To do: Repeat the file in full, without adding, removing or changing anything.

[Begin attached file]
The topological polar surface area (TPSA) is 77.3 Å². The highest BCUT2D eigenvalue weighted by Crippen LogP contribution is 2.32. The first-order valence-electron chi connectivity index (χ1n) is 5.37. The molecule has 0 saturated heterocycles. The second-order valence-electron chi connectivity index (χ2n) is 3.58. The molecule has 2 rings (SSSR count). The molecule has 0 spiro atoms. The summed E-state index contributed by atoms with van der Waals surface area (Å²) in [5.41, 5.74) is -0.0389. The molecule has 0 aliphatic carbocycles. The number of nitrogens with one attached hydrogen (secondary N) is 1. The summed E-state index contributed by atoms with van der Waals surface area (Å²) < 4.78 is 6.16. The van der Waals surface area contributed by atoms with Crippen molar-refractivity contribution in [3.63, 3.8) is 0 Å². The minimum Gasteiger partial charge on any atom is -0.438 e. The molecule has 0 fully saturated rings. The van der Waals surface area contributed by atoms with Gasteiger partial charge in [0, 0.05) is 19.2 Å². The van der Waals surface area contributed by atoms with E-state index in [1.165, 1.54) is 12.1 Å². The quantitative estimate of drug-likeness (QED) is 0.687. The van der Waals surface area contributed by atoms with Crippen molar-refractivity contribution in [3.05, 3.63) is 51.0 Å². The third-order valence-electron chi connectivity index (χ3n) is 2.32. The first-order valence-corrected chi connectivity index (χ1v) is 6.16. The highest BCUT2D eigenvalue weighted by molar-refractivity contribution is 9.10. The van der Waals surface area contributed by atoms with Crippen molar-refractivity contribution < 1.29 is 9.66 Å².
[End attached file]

The topological polar surface area (TPSA) is 77.3 Å². The highest BCUT2D eigenvalue weighted by Crippen LogP contribution is 2.32. The first-order valence-electron chi connectivity index (χ1n) is 5.37. The molecule has 0 saturated heterocycles. The second-order valence-electron chi connectivity index (χ2n) is 3.58. The molecule has 2 rings (SSSR count). The molecule has 0 spiro atoms. The summed E-state index contributed by atoms with van der Waals surface area (Å²) in [5.41, 5.74) is -0.0389. The molecule has 0 aliphatic carbocycles. The number of nitrogens with one attached hydrogen (secondary N) is 1. The summed E-state index contributed by atoms with van der Waals surface area (Å²) < 4.78 is 6.16. The van der Waals surface area contributed by atoms with Crippen molar-refractivity contribution in [3.63, 3.8) is 0 Å². The minimum Gasteiger partial charge on any atom is -0.438 e. The molecule has 0 fully saturated rings. The van der Waals surface area contributed by atoms with Gasteiger partial charge in [0, 0.05) is 19.2 Å². The van der Waals surface area contributed by atoms with E-state index in [1.165, 1.54) is 12.1 Å². The quantitative estimate of drug-likeness (QED) is 0.687. The van der Waals surface area contributed by atoms with Crippen molar-refractivity contribution in [3.05, 3.63) is 51.0 Å². The third-order valence-electron chi connectivity index (χ3n) is 2.32. The first-order valence-corrected chi connectivity index (χ1v) is 6.16. The highest BCUT2D eigenvalue weighted by molar-refractivity contribution is 9.10. The van der Waals surface area contributed by atoms with Crippen molar-refractivity contribution < 1.29 is 9.66 Å².